Rescue operations were underway Thursday for six US marines missing after two American military aircraft crashed during a refuelling operation off the coast of Japan, the Japanese defence minister said.
One serviceman has already been rescued and is thought to be in a stable condition, Takeshi Iwaya told reporters.
"US military and the Japanese Self-Defense planes and vessels are searching for those still missing... I hope all the members will be rescued safely as soon as possible," Iwaya added.
The marines were conducting "regularly scheduled training" when the crash occurred around 2am local time, the 3rd Marine Expeditionary Force said in a statement.
The F/A-18 fighter jet with two crew onboard and a KC-130 refuelling tanker with five crew - crashed into the sea around 100 kilometres (60 miles) off the cape of Muroto in south-western Japan, Iwaya said.
The crew member rescued had been in the fighter jet, the minister confirmed.
Japan's Self-Defense Forces had deployed nine aircraft and three vessels for the search, he said.
"We are thankful for the Japan Maritime Self-Defense Force's efforts as they immediately responded in the search and rescue operation," the Marines said.
A spokesman for the Japanese coastguard said six vessels and an aircraft had been dispatched separately to assist in the rescue efforts.
There are few details about the circumstances of what the Marines described as a "mishap" and an investigation is underway.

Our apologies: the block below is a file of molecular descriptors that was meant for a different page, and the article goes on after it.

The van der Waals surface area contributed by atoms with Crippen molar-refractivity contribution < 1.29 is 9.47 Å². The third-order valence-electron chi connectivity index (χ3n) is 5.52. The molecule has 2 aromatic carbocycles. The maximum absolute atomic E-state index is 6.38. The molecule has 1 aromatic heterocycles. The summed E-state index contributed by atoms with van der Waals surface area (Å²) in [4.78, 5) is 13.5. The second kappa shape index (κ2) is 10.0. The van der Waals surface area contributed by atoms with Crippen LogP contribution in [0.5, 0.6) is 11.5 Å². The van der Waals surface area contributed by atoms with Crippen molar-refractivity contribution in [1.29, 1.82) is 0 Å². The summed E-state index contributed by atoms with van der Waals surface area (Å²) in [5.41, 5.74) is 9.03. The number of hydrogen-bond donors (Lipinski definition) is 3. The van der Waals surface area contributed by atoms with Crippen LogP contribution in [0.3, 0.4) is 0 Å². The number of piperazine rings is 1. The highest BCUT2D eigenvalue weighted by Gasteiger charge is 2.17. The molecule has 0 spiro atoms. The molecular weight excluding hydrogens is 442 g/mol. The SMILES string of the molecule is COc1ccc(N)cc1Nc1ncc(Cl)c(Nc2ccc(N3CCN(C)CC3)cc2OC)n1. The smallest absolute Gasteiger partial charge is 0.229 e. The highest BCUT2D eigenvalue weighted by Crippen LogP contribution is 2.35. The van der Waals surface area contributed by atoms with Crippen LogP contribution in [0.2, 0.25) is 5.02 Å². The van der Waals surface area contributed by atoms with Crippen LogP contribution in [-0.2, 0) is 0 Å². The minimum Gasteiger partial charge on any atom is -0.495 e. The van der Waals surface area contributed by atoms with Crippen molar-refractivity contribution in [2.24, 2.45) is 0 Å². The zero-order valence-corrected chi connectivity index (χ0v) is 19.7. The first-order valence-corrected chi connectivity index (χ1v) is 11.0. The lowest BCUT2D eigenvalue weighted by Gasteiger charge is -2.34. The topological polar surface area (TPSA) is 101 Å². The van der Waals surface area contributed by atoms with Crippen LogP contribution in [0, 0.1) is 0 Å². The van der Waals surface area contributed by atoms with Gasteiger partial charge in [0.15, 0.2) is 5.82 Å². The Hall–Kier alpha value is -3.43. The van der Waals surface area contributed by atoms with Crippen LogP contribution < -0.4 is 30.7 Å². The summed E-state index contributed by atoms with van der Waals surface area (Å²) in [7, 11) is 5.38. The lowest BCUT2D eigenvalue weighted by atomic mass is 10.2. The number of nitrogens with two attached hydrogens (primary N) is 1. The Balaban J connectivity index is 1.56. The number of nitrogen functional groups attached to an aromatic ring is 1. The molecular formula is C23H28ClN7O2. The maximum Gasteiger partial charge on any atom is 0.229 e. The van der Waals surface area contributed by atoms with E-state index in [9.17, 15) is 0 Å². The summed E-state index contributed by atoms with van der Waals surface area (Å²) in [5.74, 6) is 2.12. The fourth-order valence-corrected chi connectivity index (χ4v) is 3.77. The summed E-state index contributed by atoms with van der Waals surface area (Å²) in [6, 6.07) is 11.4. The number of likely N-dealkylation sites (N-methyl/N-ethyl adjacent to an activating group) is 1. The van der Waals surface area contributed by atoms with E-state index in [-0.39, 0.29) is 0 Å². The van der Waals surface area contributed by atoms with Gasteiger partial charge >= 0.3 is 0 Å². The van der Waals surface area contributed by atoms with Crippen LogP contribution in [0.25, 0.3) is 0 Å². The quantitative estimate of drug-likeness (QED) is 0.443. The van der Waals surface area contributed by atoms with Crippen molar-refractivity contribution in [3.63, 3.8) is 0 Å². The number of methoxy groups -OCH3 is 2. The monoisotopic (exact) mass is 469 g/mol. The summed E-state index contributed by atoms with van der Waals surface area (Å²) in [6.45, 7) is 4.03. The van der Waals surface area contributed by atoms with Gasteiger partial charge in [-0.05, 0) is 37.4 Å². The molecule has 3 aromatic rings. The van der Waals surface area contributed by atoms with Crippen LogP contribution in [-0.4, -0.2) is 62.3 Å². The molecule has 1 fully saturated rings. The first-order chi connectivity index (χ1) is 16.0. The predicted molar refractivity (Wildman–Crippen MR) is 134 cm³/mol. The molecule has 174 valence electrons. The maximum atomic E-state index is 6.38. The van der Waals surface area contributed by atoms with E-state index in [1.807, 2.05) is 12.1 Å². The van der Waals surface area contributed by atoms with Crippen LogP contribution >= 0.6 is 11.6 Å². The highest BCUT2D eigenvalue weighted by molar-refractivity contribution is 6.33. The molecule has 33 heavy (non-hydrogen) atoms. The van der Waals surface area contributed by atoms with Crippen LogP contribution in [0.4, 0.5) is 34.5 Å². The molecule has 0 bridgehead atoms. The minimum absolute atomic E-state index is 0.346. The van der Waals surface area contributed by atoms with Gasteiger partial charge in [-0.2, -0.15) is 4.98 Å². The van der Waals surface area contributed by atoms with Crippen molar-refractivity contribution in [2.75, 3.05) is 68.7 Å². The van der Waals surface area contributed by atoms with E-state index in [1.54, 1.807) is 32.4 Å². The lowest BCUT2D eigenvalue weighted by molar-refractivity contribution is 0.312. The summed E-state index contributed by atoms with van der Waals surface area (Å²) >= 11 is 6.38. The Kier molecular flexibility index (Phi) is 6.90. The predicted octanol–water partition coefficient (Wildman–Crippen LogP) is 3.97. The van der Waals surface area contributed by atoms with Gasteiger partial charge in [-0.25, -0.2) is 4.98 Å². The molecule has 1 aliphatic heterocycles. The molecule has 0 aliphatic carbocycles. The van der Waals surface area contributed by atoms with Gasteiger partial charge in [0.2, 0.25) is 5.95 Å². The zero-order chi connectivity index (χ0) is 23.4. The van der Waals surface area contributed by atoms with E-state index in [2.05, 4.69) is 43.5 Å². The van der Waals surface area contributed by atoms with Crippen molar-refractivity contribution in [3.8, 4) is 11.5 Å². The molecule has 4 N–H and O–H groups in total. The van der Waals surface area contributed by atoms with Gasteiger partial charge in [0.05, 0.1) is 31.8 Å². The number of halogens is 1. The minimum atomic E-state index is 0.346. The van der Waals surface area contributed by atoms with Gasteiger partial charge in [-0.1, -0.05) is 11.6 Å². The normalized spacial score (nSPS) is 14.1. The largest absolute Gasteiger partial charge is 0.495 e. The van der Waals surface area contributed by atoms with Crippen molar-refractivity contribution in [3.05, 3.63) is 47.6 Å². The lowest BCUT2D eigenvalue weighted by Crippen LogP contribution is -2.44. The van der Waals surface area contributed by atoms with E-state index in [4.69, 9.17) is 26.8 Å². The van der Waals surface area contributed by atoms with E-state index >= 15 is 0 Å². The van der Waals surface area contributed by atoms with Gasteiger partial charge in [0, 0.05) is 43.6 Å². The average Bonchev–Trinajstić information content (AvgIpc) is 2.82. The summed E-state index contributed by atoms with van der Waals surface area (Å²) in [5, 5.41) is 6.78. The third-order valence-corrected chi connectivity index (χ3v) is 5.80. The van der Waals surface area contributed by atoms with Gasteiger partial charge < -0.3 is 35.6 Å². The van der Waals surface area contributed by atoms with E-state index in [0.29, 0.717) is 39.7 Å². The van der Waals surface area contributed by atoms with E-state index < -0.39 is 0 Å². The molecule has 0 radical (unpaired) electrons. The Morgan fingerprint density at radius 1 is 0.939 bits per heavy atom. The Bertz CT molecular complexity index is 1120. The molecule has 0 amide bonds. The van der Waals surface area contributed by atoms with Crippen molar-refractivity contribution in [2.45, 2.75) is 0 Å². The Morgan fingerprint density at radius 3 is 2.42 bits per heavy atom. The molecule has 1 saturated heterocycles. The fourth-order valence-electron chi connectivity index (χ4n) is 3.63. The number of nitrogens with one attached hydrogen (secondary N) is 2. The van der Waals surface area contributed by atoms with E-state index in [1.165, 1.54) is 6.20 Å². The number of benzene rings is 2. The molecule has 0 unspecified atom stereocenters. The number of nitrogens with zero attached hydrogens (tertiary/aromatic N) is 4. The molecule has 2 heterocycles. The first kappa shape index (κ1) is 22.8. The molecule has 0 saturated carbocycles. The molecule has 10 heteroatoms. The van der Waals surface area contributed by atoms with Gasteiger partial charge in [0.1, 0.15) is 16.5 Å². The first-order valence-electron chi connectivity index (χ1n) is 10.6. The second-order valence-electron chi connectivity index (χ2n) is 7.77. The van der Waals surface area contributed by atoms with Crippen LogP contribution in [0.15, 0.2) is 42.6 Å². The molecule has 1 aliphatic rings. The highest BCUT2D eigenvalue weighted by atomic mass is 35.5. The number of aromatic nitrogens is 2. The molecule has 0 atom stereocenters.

The US military has about 50,000 troops stationed in Japan and accidents are not uncommon.
In November, a US navy fighter jet crashed into the sea off Japan's southern island of Okinawa and its two crew members were rescued alive.
And in November 2017, a C-2A "Greyhound" aircraft with 11 people on board went down in the Philippine Sea -- eight were rescued and the search was called off for the remaining three after a two-day earch.
The US military has also experienced difficulties with its Osprey helicopters, with several emergency landings, a deadly crash and a piece of the chopper falling on the grounds of a Japanese school.
Those incidents have stoked tensions between close military allies Washington and Tokyo and led to protests against the deployment of Ospreys by residents living near US bases.
Iwaya said the incident was "regretable but at this point we are doing our utmost to rescue those still missing."
"Later, if we get to know the details of the accident, we will take appropriate measures," added Iwaya.